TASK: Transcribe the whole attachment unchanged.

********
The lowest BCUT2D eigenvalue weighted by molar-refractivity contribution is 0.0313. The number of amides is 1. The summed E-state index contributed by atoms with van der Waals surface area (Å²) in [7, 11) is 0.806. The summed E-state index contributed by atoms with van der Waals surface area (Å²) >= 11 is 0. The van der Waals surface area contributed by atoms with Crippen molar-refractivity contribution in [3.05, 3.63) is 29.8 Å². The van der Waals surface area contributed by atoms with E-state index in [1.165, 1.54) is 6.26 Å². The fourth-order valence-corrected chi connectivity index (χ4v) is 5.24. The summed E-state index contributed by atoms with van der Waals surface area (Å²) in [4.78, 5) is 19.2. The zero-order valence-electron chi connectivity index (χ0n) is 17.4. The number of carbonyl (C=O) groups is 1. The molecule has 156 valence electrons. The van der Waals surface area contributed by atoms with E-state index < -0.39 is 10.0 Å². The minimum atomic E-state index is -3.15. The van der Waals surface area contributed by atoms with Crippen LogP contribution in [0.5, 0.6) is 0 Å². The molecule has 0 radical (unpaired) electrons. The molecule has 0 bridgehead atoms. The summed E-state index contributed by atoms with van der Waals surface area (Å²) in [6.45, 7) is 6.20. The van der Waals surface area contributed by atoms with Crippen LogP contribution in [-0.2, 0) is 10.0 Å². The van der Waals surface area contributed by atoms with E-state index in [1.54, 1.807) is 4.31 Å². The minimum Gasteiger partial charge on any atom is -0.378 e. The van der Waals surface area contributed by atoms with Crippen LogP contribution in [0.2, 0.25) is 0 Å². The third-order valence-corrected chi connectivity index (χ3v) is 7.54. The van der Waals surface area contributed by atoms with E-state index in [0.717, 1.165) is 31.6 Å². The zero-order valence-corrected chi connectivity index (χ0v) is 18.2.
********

The lowest BCUT2D eigenvalue weighted by molar-refractivity contribution is 0.0313. The number of amides is 1. The summed E-state index contributed by atoms with van der Waals surface area (Å²) in [7, 11) is 0.806. The summed E-state index contributed by atoms with van der Waals surface area (Å²) >= 11 is 0. The van der Waals surface area contributed by atoms with Crippen molar-refractivity contribution in [3.05, 3.63) is 29.8 Å². The van der Waals surface area contributed by atoms with E-state index in [1.165, 1.54) is 6.26 Å². The fourth-order valence-corrected chi connectivity index (χ4v) is 5.24. The summed E-state index contributed by atoms with van der Waals surface area (Å²) in [4.78, 5) is 19.2. The zero-order valence-electron chi connectivity index (χ0n) is 17.4. The number of carbonyl (C=O) groups is 1. The molecule has 156 valence electrons. The van der Waals surface area contributed by atoms with E-state index < -0.39 is 10.0 Å². The minimum atomic E-state index is -3.15. The van der Waals surface area contributed by atoms with Crippen LogP contribution in [0.5, 0.6) is 0 Å². The molecule has 0 radical (unpaired) electrons. The molecule has 0 bridgehead atoms. The summed E-state index contributed by atoms with van der Waals surface area (Å²) in [6.45, 7) is 6.20. The van der Waals surface area contributed by atoms with Crippen LogP contribution in [-0.2, 0) is 10.0 Å². The van der Waals surface area contributed by atoms with E-state index in [1.54, 1.807) is 4.31 Å². The minimum Gasteiger partial charge on any atom is -0.378 e. The van der Waals surface area contributed by atoms with Crippen LogP contribution in [0.2, 0.25) is 0 Å². The third-order valence-corrected chi connectivity index (χ3v) is 7.54. The van der Waals surface area contributed by atoms with E-state index in [0.717, 1.165) is 31.6 Å². The zero-order valence-corrected chi connectivity index (χ0v) is 18.2.